Keep your head? or Find it?

Keep your head? or Find it?

Kipling wrote “If you can keep your head when all about you are losing theirs and blaming it on you…” That was in about 1895 but he might have been writing today. I have not seen such foment on the international scene in my lifetime. Trump, Johnson, Putin, Erdogan, Truss (who?) and many other oddball leaders are making reason unfashionable and celebrity exactly what it has always been, phoney. 

Do people get the leaders they deserve?

Probably, but why do they deserve such leaders? Because the leaders have failed to provide the education necessary for each adult to play a meaningful part in the politics on which they vote – either voluntarily or compulsorily – every few years. Scratching to fill the gap in how the voters have been taught, the pollsters provide sampled views on everything from the price of eggs to world nuclear control. Polled views get adopted by short-tenure governments who react hastily regardless of the medium- and longer-term consequences.

Political life then becomes a shifting series of tactical moves to achieve fleeting ‘goals’ with almost complete absence of strategy. Tactical alertness is important in all aspects of life but it only works when it is part of a sound strategic framework. Interesting that the strategic plan Mr. Lee Kuan Yew set up for Singapore – the most successful city of modern times – some sixty years ago, is itself starting one of its periodic strategic reviews in the light of the attention being paid to ASEAN countries and their developing role in world security. 

Without a strategy, the most adept of tactics are merely opportunist.

The cold war between autocracy and democracy is being played out in a purely tactical way. In theory autocracies, which are generally more durable than democratic governments, should have the advantage since gainsaying is not allowed. In practice, this is becoming a myth. All control, whether autocratic or democratic, depends on limiting information to those who might vote differently, or be more inclined to protest, if they knew the truth. The autocratic advantage of information control has gone with the advent of the internet and social media. ‘Live’ reporting, action pictures and the person on the street giving their views on air are more powerful media than the press. Even the tragedy of North Korea is now for all to see.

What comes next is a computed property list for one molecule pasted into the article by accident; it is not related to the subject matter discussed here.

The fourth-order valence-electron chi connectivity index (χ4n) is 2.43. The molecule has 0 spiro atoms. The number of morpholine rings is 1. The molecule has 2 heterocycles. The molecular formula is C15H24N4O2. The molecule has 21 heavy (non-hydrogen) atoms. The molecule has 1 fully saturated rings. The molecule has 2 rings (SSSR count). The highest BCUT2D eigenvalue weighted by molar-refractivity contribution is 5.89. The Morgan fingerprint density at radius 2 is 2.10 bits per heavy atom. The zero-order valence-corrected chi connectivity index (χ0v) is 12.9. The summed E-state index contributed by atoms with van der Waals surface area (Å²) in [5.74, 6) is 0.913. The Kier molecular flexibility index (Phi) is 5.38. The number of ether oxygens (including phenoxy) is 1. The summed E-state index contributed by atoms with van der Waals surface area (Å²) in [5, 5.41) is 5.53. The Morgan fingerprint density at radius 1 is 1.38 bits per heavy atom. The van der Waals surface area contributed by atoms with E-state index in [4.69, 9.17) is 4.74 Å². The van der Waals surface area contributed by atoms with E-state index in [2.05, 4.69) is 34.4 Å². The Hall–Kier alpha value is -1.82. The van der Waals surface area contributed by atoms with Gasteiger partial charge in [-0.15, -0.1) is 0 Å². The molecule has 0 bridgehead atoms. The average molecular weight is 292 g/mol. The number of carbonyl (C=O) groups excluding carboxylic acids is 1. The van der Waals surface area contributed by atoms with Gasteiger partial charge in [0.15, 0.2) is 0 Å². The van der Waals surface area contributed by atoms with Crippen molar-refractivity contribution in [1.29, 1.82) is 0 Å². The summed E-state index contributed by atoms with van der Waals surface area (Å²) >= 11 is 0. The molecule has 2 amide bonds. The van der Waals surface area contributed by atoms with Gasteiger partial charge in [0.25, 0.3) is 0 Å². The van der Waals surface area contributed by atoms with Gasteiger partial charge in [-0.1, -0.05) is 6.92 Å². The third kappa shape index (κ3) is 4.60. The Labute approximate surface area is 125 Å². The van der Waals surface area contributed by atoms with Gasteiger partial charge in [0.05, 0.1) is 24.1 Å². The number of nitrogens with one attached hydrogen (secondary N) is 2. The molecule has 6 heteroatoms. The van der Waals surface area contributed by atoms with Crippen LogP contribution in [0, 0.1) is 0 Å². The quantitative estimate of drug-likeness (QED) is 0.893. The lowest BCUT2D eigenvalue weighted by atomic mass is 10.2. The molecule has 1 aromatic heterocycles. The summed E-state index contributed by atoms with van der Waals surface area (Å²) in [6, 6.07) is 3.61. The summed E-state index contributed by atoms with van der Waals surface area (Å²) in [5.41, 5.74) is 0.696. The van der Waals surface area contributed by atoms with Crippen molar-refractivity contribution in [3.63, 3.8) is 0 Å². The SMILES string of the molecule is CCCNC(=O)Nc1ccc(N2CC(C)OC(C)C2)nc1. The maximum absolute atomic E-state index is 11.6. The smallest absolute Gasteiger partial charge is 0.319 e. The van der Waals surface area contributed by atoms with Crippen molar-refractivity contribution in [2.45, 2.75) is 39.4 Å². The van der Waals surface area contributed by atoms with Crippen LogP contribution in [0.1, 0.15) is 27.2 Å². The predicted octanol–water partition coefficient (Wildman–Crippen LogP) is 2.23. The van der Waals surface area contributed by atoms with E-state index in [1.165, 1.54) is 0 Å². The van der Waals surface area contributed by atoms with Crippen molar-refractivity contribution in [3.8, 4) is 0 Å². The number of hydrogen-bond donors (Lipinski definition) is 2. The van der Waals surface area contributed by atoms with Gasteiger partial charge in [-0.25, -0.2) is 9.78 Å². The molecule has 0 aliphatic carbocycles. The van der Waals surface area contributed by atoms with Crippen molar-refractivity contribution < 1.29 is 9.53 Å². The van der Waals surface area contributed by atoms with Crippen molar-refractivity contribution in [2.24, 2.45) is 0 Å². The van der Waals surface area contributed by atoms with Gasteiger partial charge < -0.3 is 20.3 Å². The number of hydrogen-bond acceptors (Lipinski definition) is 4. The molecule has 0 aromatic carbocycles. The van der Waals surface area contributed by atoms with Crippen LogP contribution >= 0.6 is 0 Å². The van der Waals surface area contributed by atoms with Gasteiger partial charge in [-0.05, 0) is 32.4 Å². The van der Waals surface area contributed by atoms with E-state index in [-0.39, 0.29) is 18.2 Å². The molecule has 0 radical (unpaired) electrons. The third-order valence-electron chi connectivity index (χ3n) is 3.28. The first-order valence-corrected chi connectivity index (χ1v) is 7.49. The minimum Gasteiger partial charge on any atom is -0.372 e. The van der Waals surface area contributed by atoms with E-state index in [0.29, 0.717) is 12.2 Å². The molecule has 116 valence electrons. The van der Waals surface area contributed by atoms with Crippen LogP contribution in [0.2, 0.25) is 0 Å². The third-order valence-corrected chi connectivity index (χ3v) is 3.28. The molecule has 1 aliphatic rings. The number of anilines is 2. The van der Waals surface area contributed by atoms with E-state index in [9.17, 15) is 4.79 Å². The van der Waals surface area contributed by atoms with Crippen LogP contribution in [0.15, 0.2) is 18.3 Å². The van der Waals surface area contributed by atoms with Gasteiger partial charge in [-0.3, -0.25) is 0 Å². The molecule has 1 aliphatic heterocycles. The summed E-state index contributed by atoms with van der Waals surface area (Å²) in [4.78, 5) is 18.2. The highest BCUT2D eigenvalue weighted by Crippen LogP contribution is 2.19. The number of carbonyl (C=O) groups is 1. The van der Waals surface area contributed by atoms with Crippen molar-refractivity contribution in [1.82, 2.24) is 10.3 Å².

Democracy demands more than an occasional right to vote but it should never become government by referendum. Brexit, now admitted as a disastrous failure even by those who voted for it, is a prime example of the short-term views brought forth in a flash vote. Good management requires firmer handling than why you didn’t like what the French President said yesterday. In the case of Brexit the purpose of the referendum was purely internal anyway. A serious misjudgement too far.

We cannot put the world right in a hurry. Different standards, views, lifestyles, beliefs, practices are part of the diversity of humankind. They are valuable for their differences. What we have achieved dramatically in the past century is two things – getting many people out of severe poverty and widespread education allowing for the interchange of ideas and views. Coupled with technological (tools) developments this has improved communication and understanding more than we could ever have hoped. The development and exercise of political understanding over the same period has been virtually zero. Possibly even negative.

In the absence of good political understanding the natural greed and hostilities of humankind will destroy the species. Only education can correct this. Education is not fast and the strategy for making a durable planet and species will take probably three generations.

It’s a daunting task.

But, for our own sakes, let us begin.

Good morning

John Bittleston  

Do you have ideas about how to educate the voters? We’d love to hear them if you have.

Perhaps a line to would be possible?


Discussion about democracy might become a widespread topic for groups of interested people?

16 June 2023